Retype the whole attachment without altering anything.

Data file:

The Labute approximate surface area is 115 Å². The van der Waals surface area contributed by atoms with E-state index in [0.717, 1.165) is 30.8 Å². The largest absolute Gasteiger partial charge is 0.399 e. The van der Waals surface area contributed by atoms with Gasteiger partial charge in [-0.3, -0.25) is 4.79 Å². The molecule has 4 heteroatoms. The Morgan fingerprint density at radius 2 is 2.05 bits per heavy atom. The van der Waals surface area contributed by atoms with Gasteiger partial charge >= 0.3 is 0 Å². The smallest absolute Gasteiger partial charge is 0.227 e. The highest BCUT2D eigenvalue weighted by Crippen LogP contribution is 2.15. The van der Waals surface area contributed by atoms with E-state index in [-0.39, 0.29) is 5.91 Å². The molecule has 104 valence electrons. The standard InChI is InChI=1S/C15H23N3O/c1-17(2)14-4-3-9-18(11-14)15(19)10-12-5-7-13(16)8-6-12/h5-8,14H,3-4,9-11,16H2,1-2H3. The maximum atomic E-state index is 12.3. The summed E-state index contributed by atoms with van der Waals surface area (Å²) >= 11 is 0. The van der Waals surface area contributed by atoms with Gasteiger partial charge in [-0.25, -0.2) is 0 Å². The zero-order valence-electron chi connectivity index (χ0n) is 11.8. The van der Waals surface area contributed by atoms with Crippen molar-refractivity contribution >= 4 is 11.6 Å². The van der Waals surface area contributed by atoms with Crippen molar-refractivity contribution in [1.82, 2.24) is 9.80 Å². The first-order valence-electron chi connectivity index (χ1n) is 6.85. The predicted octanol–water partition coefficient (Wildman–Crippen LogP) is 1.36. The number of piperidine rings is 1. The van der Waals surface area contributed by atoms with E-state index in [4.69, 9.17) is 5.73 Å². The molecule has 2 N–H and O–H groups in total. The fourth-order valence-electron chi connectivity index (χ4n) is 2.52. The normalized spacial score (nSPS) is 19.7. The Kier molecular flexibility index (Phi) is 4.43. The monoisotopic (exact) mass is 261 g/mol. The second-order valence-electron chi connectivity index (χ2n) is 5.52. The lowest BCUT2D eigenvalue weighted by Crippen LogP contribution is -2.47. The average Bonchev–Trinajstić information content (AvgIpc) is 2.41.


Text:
The Labute approximate surface area is 115 Å². The van der Waals surface area contributed by atoms with E-state index in [0.717, 1.165) is 30.8 Å². The largest absolute Gasteiger partial charge is 0.399 e. The van der Waals surface area contributed by atoms with Gasteiger partial charge in [-0.3, -0.25) is 4.79 Å². The molecule has 4 heteroatoms. The Morgan fingerprint density at radius 2 is 2.05 bits per heavy atom. The van der Waals surface area contributed by atoms with Gasteiger partial charge >= 0.3 is 0 Å². The smallest absolute Gasteiger partial charge is 0.227 e. The highest BCUT2D eigenvalue weighted by Crippen LogP contribution is 2.15. The van der Waals surface area contributed by atoms with E-state index in [-0.39, 0.29) is 5.91 Å². The molecule has 104 valence electrons. The standard InChI is InChI=1S/C15H23N3O/c1-17(2)14-4-3-9-18(11-14)15(19)10-12-5-7-13(16)8-6-12/h5-8,14H,3-4,9-11,16H2,1-2H3. The maximum atomic E-state index is 12.3. The summed E-state index contributed by atoms with van der Waals surface area (Å²) >= 11 is 0. The van der Waals surface area contributed by atoms with Gasteiger partial charge in [-0.25, -0.2) is 0 Å². The zero-order valence-electron chi connectivity index (χ0n) is 11.8. The van der Waals surface area contributed by atoms with Crippen molar-refractivity contribution >= 4 is 11.6 Å². The van der Waals surface area contributed by atoms with Crippen molar-refractivity contribution in [1.82, 2.24) is 9.80 Å². The first-order valence-electron chi connectivity index (χ1n) is 6.85. The predicted octanol–water partition coefficient (Wildman–Crippen LogP) is 1.36. The number of piperidine rings is 1. The van der Waals surface area contributed by atoms with E-state index in [4.69, 9.17) is 5.73 Å². The molecule has 2 N–H and O–H groups in total. The fourth-order valence-electron chi connectivity index (χ4n) is 2.52. The normalized spacial score (nSPS) is 19.7. The Kier molecular flexibility index (Phi) is 4.43. The monoisotopic (exact) mass is 261 g/mol. The second-order valence-electron chi connectivity index (χ2n) is 5.52. The lowest BCUT2D eigenvalue weighted by Crippen LogP contribution is -2.47. The average Bonchev–Trinajstić information content (AvgIpc) is 2.41.